Bowie Painting Helps Clear Artist’s Debt

by Jim McLean / Scotland On Sunday

22nd February 1998

THE most glamorous of the latter-day Glasgow Boys, artist Peter Howson, has shaken off a six-figure overdraft and re-established himself as the darling of the world’s celebrity circuit.

The artist whom many feared was becoming one of his own characters – a hard-up but noble dosser – has just finished a portrait of rock superstar David Bowie and will soon paint another rock legend – Madonna – who will pose for him after his next Los Angeles show in the summer.

Bowie agreed to a sitting after buying the controversial rape painting Croatian and Muslim, inspired by Howson’s nightmare experiences as the Imperial War Museum’s official war artist in Bosnia in 1993.

He returned to Britain suffering from exhaustion and dysentery, haunted by his personal involvement in the horrors of war around Vitez, to produce what many consider to be some of his best work but to the detriment of his own psychological health.

His marriage suffered and for the past four and a half years he has lived in self-imposed exile in London.

Howson admits he does not like thinking about money, although his paintings routinely sell for thousands. He confesses that he was recently in dire financial straits having run up an overdraft of around 150,000 pounds.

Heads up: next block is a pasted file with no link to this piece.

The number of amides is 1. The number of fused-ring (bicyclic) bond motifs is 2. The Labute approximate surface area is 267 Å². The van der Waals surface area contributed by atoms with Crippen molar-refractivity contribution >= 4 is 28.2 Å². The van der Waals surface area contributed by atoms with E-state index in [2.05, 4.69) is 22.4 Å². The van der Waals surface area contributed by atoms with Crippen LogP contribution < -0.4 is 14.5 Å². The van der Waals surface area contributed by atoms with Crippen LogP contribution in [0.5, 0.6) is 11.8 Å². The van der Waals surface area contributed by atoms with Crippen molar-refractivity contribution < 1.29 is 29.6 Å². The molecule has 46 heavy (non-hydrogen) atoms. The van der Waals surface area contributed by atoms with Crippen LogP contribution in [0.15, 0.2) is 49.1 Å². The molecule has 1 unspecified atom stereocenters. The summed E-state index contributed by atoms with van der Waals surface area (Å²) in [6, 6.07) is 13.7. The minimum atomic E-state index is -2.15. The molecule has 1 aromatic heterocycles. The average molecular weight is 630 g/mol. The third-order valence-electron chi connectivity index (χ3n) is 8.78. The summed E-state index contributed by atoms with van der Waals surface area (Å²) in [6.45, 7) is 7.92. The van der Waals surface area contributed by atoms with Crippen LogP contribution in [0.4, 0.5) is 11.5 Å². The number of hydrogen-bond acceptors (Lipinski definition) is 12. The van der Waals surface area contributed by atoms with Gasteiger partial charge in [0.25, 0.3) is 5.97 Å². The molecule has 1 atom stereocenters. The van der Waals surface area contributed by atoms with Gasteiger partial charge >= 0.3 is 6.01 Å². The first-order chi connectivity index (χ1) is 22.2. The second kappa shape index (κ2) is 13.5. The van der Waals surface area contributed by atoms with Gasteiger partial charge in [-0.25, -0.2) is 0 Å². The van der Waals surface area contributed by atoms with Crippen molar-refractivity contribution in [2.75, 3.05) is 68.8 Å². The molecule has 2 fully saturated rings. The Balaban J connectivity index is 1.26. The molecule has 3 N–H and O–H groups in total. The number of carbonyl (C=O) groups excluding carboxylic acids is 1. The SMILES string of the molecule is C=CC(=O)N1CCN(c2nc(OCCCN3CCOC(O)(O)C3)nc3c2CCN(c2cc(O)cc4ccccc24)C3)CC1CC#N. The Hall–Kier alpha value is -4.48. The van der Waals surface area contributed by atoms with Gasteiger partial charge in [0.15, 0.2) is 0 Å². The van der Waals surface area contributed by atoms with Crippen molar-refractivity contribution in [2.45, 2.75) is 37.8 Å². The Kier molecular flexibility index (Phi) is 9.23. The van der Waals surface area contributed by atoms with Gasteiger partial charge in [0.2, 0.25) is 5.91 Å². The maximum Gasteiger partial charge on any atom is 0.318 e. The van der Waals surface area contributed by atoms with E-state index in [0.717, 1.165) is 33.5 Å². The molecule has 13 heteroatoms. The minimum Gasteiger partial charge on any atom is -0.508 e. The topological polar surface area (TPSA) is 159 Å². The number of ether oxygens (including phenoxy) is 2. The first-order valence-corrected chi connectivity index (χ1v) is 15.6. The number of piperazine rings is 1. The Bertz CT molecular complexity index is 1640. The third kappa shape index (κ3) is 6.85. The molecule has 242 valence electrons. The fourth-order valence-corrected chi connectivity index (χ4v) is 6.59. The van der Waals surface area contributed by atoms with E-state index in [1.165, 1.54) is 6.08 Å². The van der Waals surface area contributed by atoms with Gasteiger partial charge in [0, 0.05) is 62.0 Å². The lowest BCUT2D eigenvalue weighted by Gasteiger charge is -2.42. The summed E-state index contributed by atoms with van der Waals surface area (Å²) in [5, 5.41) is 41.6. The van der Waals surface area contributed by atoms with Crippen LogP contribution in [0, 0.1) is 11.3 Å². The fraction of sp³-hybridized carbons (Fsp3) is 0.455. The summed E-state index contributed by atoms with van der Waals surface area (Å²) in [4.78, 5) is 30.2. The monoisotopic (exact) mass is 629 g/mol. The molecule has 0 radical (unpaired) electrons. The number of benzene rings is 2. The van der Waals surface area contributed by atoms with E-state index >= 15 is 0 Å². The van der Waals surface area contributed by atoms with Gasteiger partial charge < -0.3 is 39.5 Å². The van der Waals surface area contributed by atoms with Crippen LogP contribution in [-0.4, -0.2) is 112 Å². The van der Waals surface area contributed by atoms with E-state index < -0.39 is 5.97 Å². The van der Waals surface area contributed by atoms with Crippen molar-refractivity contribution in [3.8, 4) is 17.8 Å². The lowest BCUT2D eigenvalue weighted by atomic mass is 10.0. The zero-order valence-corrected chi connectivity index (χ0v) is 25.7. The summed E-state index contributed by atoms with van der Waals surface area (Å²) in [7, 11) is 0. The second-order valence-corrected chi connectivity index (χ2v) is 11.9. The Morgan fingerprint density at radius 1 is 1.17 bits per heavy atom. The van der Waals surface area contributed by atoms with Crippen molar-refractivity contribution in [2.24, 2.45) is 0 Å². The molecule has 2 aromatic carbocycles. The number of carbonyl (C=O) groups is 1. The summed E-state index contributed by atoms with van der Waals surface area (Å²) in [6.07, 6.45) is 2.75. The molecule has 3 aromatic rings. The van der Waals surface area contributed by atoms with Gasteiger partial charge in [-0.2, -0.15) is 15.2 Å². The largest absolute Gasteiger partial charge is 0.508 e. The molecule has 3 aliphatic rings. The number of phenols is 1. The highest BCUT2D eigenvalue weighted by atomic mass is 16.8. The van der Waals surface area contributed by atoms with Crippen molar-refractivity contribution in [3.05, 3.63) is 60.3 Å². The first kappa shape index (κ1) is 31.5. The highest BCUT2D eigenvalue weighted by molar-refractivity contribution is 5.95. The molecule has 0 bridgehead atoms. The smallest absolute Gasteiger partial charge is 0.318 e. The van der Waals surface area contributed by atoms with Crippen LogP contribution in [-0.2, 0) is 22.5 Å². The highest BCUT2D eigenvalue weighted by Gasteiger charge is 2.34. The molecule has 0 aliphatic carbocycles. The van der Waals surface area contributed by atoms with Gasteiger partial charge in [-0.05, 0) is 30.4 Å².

With major canvases selling at more than £30,000, like his oil painting The Glorious Game unveiled last week in the Gallery of Modern Art (Goma) in Glasgow, Howson can always depend on being able to paint his way out of trouble.

He is also in the frame for a £100,000 commission from the Scottish National Portrait Gallery to paint Donald Dewar and other members of the cabinet.

Howson has agreed with David Bowie that there will be no pre-publicity of the portrait before its unveiling. But Howson’s Scottish agent Roger Billcliffe recently sold a pastel and ink study of the portrait to an Edinburgh man, who wishes to keep the price and his identity anonymous.

“Bowie being Bowie, he wanted it all to be completely hush-hush,” said Howson.

“We have had about six sittings together and each of them was a bit cloak and dagger. One time he turned up early in the morning at the studio but was recognised by some schoolkids who saw him getting out of a car. Before long there were hundreds of kids surrounding the place.

“I am trying to organise the Madonna thing at present. I hear she is wanting painting lessons so that could be part of the package. She said recently I was her favourite artist and that gave me a big buzz.”

Bowie will be invited back into the studio for one last sitting to finish the portrait.

The multi-millionaire, famous for painting his own face during his Aladdin Sane period in the early Seventies, may add the work to his own collection which has veered recently from the figurative to more surreal works by another big contemporary name, Damien Hirst.

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